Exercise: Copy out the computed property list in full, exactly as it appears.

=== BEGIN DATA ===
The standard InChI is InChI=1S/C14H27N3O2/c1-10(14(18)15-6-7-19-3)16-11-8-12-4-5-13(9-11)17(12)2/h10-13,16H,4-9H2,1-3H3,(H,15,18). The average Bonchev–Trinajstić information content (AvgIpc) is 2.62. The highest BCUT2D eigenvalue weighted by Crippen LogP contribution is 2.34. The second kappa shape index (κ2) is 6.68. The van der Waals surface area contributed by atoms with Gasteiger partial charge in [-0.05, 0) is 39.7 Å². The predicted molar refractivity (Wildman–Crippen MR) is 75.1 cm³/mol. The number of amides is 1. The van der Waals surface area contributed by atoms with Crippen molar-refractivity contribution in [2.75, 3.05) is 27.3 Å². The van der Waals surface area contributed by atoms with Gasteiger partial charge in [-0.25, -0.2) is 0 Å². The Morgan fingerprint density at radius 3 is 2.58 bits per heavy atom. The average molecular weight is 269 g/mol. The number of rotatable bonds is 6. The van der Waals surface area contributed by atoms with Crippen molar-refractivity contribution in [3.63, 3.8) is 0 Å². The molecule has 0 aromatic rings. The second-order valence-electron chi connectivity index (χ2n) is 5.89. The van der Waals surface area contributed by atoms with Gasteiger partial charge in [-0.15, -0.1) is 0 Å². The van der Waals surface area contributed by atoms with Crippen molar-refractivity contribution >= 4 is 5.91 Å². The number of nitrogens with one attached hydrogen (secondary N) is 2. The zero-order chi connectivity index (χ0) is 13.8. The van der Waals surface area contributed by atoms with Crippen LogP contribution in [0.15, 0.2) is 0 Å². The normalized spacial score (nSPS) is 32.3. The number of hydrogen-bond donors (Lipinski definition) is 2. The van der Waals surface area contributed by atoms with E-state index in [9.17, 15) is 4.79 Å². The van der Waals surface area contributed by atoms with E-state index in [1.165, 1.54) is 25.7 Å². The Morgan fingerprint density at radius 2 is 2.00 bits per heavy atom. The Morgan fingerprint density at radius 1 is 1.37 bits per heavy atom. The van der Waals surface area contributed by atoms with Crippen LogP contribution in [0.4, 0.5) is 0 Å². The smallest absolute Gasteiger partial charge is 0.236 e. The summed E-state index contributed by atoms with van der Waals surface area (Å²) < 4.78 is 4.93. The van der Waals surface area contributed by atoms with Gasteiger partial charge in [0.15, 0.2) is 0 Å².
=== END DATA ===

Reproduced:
The standard InChI is InChI=1S/C14H27N3O2/c1-10(14(18)15-6-7-19-3)16-11-8-12-4-5-13(9-11)17(12)2/h10-13,16H,4-9H2,1-3H3,(H,15,18). The average Bonchev–Trinajstić information content (AvgIpc) is 2.62. The highest BCUT2D eigenvalue weighted by Crippen LogP contribution is 2.34. The second kappa shape index (κ2) is 6.68. The van der Waals surface area contributed by atoms with Gasteiger partial charge in [-0.05, 0) is 39.7 Å². The predicted molar refractivity (Wildman–Crippen MR) is 75.1 cm³/mol. The number of amides is 1. The van der Waals surface area contributed by atoms with Crippen molar-refractivity contribution in [2.75, 3.05) is 27.3 Å². The van der Waals surface area contributed by atoms with Gasteiger partial charge in [-0.25, -0.2) is 0 Å². The Morgan fingerprint density at radius 3 is 2.58 bits per heavy atom. The average molecular weight is 269 g/mol. The number of rotatable bonds is 6. The van der Waals surface area contributed by atoms with Crippen molar-refractivity contribution in [3.63, 3.8) is 0 Å². The molecule has 0 aromatic rings. The second-order valence-electron chi connectivity index (χ2n) is 5.89. The van der Waals surface area contributed by atoms with Gasteiger partial charge in [-0.15, -0.1) is 0 Å². The van der Waals surface area contributed by atoms with Crippen molar-refractivity contribution >= 4 is 5.91 Å². The number of nitrogens with one attached hydrogen (secondary N) is 2. The zero-order chi connectivity index (χ0) is 13.8. The van der Waals surface area contributed by atoms with Crippen LogP contribution in [0.15, 0.2) is 0 Å². The normalized spacial score (nSPS) is 32.3. The number of hydrogen-bond donors (Lipinski definition) is 2. The van der Waals surface area contributed by atoms with E-state index in [9.17, 15) is 4.79 Å². The van der Waals surface area contributed by atoms with E-state index in [1.165, 1.54) is 25.7 Å². The Morgan fingerprint density at radius 2 is 2.00 bits per heavy atom. The Morgan fingerprint density at radius 1 is 1.37 bits per heavy atom. The van der Waals surface area contributed by atoms with Crippen LogP contribution in [0.4, 0.5) is 0 Å². The smallest absolute Gasteiger partial charge is 0.236 e. The summed E-state index contributed by atoms with van der Waals surface area (Å²) < 4.78 is 4.93. The van der Waals surface area contributed by atoms with Gasteiger partial charge in [0.15, 0.2) is 0 Å².